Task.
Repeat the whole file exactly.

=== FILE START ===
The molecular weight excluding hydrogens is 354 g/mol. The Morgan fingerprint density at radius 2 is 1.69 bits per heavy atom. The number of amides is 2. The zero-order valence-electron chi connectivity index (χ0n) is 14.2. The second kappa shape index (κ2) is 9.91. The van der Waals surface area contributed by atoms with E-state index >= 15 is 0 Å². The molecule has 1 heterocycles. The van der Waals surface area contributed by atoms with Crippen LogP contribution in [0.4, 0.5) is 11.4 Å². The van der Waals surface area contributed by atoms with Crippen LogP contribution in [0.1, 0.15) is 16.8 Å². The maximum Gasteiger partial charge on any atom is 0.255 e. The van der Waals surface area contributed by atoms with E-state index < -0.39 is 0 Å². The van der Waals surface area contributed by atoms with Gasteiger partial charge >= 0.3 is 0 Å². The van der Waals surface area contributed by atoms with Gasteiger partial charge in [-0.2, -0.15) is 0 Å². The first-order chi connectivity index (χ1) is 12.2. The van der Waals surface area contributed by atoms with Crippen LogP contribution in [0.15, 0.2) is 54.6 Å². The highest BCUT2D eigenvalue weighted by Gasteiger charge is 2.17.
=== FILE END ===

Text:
The molecular weight excluding hydrogens is 354 g/mol. The Morgan fingerprint density at radius 2 is 1.69 bits per heavy atom. The number of amides is 2. The zero-order valence-electron chi connectivity index (χ0n) is 14.2. The second kappa shape index (κ2) is 9.91. The van der Waals surface area contributed by atoms with E-state index >= 15 is 0 Å². The molecule has 1 heterocycles. The van der Waals surface area contributed by atoms with Crippen LogP contribution in [0.4, 0.5) is 11.4 Å². The van der Waals surface area contributed by atoms with Crippen LogP contribution in [0.1, 0.15) is 16.8 Å². The maximum Gasteiger partial charge on any atom is 0.255 e. The van der Waals surface area contributed by atoms with E-state index < -0.39 is 0 Å². The van der Waals surface area contributed by atoms with Gasteiger partial charge >= 0.3 is 0 Å². The van der Waals surface area contributed by atoms with Gasteiger partial charge in [-0.2, -0.15) is 0 Å². The first-order chi connectivity index (χ1) is 12.2. The van der Waals surface area contributed by atoms with Crippen LogP contribution in [0.15, 0.2) is 54.6 Å². The highest BCUT2D eigenvalue weighted by Gasteiger charge is 2.17.